On September 5, the FTC announced that, along with 32 state attorneys general, it had entered into a consent order with a global computer manufacturer to settle charges that it had preloaded advertising software on certain laptops that compromised consumers’ security protections. According to a complaint filed by the FTC, as well as complaints filed by the state attorneys general (see New Jersey Attorney General’s complaint), the manufacturer allegedly began selling the preloaded laptops beginning in August 2014. The software program—using a technique known as a “man-in-the-middle”—was able to access and collect consumers’ personal information that was transmitted over the internet, including login credentials, social security numbers, financial details, medical information, and email communications, without the consumers’ permission. The process entailed replacing the security certificates of visited encrypted websites with the software’s own certificates that could be easily compromised. The digital certificate substitution created multiple security vulnerabilities, which, among other issues, prevented consumers’ browsers from warning users if they visited “potentially spoofed or malicious websites with invalid digital certificates.” The FTC noted in its complaint that “[t]his practice violated basic encryption key management principles because attackers could exploit this vulnerability to issue fraudulent digital certificates that would be trusted by consumers' browsers.”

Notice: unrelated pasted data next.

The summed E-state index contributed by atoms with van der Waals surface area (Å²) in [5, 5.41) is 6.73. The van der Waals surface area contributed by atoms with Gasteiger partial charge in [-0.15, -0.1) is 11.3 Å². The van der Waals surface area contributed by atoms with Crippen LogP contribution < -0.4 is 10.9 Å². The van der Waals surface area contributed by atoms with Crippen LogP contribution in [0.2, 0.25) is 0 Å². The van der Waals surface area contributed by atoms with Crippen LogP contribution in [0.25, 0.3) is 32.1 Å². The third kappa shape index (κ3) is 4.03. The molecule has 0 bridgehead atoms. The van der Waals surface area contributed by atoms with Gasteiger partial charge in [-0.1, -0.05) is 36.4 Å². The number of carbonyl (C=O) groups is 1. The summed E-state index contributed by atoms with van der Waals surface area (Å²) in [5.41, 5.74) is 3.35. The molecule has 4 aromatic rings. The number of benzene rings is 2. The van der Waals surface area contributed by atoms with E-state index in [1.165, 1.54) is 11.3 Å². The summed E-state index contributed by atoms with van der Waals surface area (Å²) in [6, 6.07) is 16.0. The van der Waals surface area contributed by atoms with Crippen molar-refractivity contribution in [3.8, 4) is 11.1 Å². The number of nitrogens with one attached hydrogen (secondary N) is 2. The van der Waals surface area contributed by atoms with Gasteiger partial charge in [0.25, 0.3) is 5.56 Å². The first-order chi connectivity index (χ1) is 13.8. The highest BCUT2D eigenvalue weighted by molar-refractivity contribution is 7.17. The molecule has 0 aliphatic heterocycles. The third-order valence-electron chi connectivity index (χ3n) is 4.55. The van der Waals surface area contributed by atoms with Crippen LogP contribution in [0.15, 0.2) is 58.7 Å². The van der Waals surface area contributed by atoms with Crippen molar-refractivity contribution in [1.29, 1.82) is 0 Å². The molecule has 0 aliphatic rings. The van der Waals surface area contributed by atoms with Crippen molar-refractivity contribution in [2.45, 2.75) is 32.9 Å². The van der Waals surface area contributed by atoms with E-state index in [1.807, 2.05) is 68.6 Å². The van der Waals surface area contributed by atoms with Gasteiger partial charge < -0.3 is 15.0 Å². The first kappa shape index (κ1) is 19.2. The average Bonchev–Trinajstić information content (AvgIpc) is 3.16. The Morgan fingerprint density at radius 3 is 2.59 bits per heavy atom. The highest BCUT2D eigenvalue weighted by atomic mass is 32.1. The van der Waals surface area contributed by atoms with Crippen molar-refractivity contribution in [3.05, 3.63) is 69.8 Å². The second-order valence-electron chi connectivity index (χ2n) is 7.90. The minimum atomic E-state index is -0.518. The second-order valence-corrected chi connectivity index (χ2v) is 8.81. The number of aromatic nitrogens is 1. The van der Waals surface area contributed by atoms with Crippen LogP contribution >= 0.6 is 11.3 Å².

According to the complaints, the manufacturer allegedly (i) did not disclose to consumers prior to purchase that the problematic software had been installed; (iii) failed to warn consumers about the security vulnerability; and (iii) unfairly preinstalled software, which acted as a “man-in-the-middle” between consumers and visited websites—all of which are violations of state consumer protection laws and the Federal Trade Commission Act. The complaints further alleged that the manufacturer failed to provide consumers with an easy way to effectively opt out of the preinstalled software.